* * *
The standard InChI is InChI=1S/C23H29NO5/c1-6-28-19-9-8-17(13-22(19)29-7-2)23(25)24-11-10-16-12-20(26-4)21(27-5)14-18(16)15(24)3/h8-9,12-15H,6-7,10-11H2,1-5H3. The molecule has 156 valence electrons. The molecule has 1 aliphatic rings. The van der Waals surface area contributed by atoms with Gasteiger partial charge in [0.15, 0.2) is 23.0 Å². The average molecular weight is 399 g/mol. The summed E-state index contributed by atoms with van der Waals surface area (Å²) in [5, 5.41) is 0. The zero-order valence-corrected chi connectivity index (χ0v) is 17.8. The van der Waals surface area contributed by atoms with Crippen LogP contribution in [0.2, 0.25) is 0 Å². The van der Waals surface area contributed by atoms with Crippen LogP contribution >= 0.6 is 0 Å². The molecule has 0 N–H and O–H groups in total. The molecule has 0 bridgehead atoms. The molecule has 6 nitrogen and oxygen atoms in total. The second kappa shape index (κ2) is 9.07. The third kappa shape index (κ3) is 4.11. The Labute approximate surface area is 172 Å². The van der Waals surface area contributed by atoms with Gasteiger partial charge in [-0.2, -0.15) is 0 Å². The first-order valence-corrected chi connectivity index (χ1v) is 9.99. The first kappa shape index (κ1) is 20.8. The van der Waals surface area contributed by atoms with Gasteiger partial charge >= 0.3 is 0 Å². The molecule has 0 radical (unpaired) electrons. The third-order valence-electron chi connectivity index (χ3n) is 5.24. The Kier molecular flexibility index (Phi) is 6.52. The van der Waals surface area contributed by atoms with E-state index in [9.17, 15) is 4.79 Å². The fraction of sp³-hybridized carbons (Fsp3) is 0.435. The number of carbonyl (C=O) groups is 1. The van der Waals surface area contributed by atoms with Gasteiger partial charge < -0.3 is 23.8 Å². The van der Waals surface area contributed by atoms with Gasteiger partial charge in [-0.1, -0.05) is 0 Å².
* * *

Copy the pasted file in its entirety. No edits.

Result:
The standard InChI is InChI=1S/C23H29NO5/c1-6-28-19-9-8-17(13-22(19)29-7-2)23(25)24-11-10-16-12-20(26-4)21(27-5)14-18(16)15(24)3/h8-9,12-15H,6-7,10-11H2,1-5H3. The molecule has 156 valence electrons. The molecule has 1 aliphatic rings. The van der Waals surface area contributed by atoms with Gasteiger partial charge in [0.15, 0.2) is 23.0 Å². The average molecular weight is 399 g/mol. The summed E-state index contributed by atoms with van der Waals surface area (Å²) in [5, 5.41) is 0. The zero-order valence-corrected chi connectivity index (χ0v) is 17.8. The van der Waals surface area contributed by atoms with Crippen LogP contribution in [0.2, 0.25) is 0 Å². The van der Waals surface area contributed by atoms with Crippen LogP contribution >= 0.6 is 0 Å². The molecule has 0 N–H and O–H groups in total. The molecule has 0 bridgehead atoms. The molecule has 6 nitrogen and oxygen atoms in total. The second kappa shape index (κ2) is 9.07. The third kappa shape index (κ3) is 4.11. The Labute approximate surface area is 172 Å². The van der Waals surface area contributed by atoms with Gasteiger partial charge in [-0.2, -0.15) is 0 Å². The first-order valence-corrected chi connectivity index (χ1v) is 9.99. The first kappa shape index (κ1) is 20.8. The van der Waals surface area contributed by atoms with Gasteiger partial charge >= 0.3 is 0 Å². The molecule has 0 radical (unpaired) electrons. The third-order valence-electron chi connectivity index (χ3n) is 5.24. The Kier molecular flexibility index (Phi) is 6.52. The van der Waals surface area contributed by atoms with E-state index in [9.17, 15) is 4.79 Å². The fraction of sp³-hybridized carbons (Fsp3) is 0.435. The number of carbonyl (C=O) groups is 1. The van der Waals surface area contributed by atoms with Gasteiger partial charge < -0.3 is 23.8 Å². The van der Waals surface area contributed by atoms with Gasteiger partial charge in [-0.1, -0.05) is 0 Å².